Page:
It was with bemusement that I read how Mint.com founder Aaron
Patzer has just been “verbed.”
The story goes that when Mint.com sold to Intuit for $170 million, they left way too much money on table because the company clearly had the opportunity to go for the billion dollar plus win. This leads to what is now called the Patzer Problem, namely:
When companies sell for ~$100 million, and a much bigger outcome is possible, it is very bad for investors.
I understand that. For many venture funds, that size exit certainly doesn’t get close to making the fund successful.
But let me propose a corollary to the Patzer Problem:
For a normal homo sapiens, a ~$100 million exit is a life changing event.
There are certainly some founders who want to go big. Those that have already had a smaller win are often not interested in another smaller win. Other folks are just predisposed to continue building their company instead of selling it and being beholden to a different set of shareholders. There are a whole group of founders who truly believe that they want to build a huge company right up to the point that they get that ~$100 million offer and begin thinking through the math. But many are perfectly happy with a life changing event. And I love them all.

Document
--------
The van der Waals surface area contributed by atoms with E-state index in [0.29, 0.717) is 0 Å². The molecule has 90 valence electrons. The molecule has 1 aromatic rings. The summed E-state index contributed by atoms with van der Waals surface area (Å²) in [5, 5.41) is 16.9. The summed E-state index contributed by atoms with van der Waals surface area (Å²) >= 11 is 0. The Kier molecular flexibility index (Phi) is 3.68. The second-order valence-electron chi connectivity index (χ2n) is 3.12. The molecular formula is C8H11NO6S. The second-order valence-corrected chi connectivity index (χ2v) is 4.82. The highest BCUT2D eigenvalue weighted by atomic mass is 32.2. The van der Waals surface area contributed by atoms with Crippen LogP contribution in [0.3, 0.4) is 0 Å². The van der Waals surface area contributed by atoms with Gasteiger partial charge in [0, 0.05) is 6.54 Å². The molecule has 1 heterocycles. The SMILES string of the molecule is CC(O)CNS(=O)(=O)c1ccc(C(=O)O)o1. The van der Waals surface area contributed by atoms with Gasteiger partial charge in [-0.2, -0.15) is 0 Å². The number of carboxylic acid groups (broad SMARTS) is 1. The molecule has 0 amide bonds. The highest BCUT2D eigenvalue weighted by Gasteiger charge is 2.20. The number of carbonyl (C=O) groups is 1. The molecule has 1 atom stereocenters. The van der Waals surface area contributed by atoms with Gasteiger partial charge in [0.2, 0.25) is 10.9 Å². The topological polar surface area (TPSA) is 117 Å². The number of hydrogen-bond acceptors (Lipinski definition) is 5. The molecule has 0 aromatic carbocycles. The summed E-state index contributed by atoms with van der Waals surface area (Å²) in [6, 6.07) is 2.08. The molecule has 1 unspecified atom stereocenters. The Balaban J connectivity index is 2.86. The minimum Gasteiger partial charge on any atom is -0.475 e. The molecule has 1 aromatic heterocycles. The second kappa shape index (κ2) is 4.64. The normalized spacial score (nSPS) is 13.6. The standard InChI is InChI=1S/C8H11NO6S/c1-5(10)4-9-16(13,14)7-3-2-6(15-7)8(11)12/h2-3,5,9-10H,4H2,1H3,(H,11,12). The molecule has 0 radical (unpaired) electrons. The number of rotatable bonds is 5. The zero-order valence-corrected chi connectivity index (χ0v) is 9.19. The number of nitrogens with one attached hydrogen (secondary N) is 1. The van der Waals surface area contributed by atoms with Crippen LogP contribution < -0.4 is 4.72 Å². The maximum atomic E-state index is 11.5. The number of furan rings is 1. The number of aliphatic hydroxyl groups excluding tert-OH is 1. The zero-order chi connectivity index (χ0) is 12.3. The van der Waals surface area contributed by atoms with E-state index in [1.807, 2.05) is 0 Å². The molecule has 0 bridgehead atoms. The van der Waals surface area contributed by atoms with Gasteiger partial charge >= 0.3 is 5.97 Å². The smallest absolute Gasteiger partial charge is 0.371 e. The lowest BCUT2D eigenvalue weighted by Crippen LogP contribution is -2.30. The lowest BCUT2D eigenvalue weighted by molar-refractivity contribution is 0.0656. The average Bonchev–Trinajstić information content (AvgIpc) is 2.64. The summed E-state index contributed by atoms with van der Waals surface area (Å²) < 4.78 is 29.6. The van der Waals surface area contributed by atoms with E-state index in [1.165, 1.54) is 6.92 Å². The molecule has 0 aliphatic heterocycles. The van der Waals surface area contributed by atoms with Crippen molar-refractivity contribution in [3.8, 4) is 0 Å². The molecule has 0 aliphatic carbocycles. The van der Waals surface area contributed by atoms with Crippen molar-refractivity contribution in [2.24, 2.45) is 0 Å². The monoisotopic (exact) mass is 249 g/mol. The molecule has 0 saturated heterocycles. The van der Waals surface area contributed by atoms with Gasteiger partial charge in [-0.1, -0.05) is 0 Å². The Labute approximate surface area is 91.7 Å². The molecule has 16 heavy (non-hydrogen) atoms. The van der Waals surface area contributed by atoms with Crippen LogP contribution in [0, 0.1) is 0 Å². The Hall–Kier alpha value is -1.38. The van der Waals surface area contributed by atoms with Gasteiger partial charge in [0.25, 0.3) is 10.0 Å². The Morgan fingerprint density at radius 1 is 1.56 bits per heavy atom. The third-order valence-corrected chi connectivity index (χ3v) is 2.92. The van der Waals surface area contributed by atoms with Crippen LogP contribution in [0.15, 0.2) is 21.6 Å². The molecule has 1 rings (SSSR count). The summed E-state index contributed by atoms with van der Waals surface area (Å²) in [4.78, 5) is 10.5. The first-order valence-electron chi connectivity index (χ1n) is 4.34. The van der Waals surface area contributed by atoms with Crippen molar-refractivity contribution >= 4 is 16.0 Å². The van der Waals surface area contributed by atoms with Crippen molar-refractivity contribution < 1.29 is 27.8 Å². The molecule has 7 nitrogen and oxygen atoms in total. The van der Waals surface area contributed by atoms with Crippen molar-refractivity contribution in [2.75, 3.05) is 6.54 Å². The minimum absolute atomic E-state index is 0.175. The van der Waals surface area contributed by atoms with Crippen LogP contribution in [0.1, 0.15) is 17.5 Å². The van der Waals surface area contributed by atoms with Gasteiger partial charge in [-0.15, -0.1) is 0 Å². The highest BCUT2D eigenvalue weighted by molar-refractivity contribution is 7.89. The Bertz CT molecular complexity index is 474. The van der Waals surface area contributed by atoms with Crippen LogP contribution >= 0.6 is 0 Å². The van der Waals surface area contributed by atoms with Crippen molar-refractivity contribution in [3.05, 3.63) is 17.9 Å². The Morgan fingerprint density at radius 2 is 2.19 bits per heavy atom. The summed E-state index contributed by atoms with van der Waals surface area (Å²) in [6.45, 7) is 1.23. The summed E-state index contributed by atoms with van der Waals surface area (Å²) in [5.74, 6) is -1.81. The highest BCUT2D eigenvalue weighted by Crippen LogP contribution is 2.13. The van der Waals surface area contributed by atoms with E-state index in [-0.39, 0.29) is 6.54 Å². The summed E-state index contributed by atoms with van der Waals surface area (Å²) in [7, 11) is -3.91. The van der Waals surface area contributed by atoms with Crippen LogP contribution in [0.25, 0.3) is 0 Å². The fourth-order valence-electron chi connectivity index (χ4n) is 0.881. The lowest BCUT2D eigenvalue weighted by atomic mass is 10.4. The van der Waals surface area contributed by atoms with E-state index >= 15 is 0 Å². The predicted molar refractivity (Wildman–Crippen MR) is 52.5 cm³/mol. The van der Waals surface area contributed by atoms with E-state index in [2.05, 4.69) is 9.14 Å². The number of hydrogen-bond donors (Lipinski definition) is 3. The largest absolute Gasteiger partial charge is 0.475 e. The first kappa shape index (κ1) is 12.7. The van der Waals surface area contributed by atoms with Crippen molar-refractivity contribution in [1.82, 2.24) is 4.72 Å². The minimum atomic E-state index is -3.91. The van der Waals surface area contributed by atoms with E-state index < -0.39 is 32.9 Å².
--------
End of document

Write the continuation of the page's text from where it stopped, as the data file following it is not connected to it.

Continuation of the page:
I see the world rather simply. Venture capital is like any other business. We have customers (founders) and we have shareholders (limited partners). Our job is to increase shareholder value, i.e. create an outsized return to our limited partners. The way that we do this is by delighting our customers. Our products include ourselves and our experience, our connections, and the structured value we can build around the portfolio, among other things.
For the record, the Mint.com exit was profoundly successful for us. If we are doing things right and our company founders are successful, then over the long run we should be successful. If we get to the point where our founders are successful but we can’t be, we should be rethinking our business.